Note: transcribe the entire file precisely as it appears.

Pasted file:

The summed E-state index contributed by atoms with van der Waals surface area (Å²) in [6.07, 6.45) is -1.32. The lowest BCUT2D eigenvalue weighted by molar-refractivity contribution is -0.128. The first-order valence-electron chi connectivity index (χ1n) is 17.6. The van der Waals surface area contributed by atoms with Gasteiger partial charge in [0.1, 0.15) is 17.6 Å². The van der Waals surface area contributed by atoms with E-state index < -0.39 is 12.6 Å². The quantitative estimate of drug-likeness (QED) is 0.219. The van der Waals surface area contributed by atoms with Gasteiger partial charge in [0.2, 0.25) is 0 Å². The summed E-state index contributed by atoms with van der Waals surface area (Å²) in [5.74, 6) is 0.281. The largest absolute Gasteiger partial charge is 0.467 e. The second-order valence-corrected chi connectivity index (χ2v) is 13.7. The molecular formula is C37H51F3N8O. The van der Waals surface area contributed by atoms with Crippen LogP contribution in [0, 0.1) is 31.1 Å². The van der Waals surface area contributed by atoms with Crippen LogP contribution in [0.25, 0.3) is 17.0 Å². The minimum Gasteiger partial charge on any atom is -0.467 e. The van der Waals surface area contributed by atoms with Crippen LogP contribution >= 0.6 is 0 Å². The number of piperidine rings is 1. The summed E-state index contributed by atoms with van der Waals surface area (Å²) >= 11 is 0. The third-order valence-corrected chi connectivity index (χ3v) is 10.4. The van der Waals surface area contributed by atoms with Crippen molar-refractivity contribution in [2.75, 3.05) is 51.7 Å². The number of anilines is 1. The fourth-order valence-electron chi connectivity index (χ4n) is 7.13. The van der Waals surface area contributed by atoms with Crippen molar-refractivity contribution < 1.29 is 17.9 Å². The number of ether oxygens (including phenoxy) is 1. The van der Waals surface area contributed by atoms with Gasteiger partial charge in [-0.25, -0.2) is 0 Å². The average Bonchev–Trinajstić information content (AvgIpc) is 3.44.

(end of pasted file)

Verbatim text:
The summed E-state index contributed by atoms with van der Waals surface area (Å²) in [6.07, 6.45) is -1.32. The lowest BCUT2D eigenvalue weighted by molar-refractivity contribution is -0.128. The first-order valence-electron chi connectivity index (χ1n) is 17.6. The van der Waals surface area contributed by atoms with Gasteiger partial charge in [0.1, 0.15) is 17.6 Å². The van der Waals surface area contributed by atoms with E-state index < -0.39 is 12.6 Å². The quantitative estimate of drug-likeness (QED) is 0.219. The van der Waals surface area contributed by atoms with Gasteiger partial charge in [0.2, 0.25) is 0 Å². The summed E-state index contributed by atoms with van der Waals surface area (Å²) in [5.74, 6) is 0.281. The largest absolute Gasteiger partial charge is 0.467 e. The second-order valence-corrected chi connectivity index (χ2v) is 13.7. The molecular formula is C37H51F3N8O. The van der Waals surface area contributed by atoms with Crippen LogP contribution in [0, 0.1) is 31.1 Å². The van der Waals surface area contributed by atoms with Crippen LogP contribution in [0.25, 0.3) is 17.0 Å². The minimum Gasteiger partial charge on any atom is -0.467 e. The van der Waals surface area contributed by atoms with Crippen LogP contribution >= 0.6 is 0 Å². The number of piperidine rings is 1. The summed E-state index contributed by atoms with van der Waals surface area (Å²) >= 11 is 0. The third-order valence-corrected chi connectivity index (χ3v) is 10.4. The van der Waals surface area contributed by atoms with Crippen molar-refractivity contribution in [2.75, 3.05) is 51.7 Å². The number of anilines is 1. The fourth-order valence-electron chi connectivity index (χ4n) is 7.13. The van der Waals surface area contributed by atoms with Crippen molar-refractivity contribution < 1.29 is 17.9 Å². The number of ether oxygens (including phenoxy) is 1. The van der Waals surface area contributed by atoms with Gasteiger partial charge in [-0.25, -0.2) is 0 Å². The average Bonchev–Trinajstić information content (AvgIpc) is 3.44.